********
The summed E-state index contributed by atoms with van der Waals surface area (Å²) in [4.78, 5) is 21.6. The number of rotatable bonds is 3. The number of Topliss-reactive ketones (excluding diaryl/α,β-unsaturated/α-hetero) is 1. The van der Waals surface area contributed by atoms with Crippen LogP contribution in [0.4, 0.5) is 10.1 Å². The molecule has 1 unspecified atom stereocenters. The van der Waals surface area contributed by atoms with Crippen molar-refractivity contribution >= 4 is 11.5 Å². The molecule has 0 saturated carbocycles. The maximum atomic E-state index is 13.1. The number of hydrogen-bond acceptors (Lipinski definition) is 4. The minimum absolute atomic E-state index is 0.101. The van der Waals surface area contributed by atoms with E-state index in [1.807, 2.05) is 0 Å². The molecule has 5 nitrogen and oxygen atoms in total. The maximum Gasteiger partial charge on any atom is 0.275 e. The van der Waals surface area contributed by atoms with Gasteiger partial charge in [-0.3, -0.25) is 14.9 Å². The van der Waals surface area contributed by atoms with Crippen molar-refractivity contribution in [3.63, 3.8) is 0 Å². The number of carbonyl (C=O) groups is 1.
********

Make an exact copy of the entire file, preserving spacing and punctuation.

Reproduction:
The summed E-state index contributed by atoms with van der Waals surface area (Å²) in [4.78, 5) is 21.6. The number of rotatable bonds is 3. The number of Topliss-reactive ketones (excluding diaryl/α,β-unsaturated/α-hetero) is 1. The van der Waals surface area contributed by atoms with Crippen LogP contribution in [0.4, 0.5) is 10.1 Å². The molecule has 1 unspecified atom stereocenters. The van der Waals surface area contributed by atoms with Crippen molar-refractivity contribution >= 4 is 11.5 Å². The molecule has 0 saturated carbocycles. The maximum atomic E-state index is 13.1. The number of hydrogen-bond acceptors (Lipinski definition) is 4. The minimum absolute atomic E-state index is 0.101. The van der Waals surface area contributed by atoms with E-state index in [1.807, 2.05) is 0 Å². The molecule has 5 nitrogen and oxygen atoms in total. The maximum Gasteiger partial charge on any atom is 0.275 e. The van der Waals surface area contributed by atoms with Gasteiger partial charge in [-0.3, -0.25) is 14.9 Å². The van der Waals surface area contributed by atoms with Crippen molar-refractivity contribution in [3.63, 3.8) is 0 Å². The number of carbonyl (C=O) groups is 1.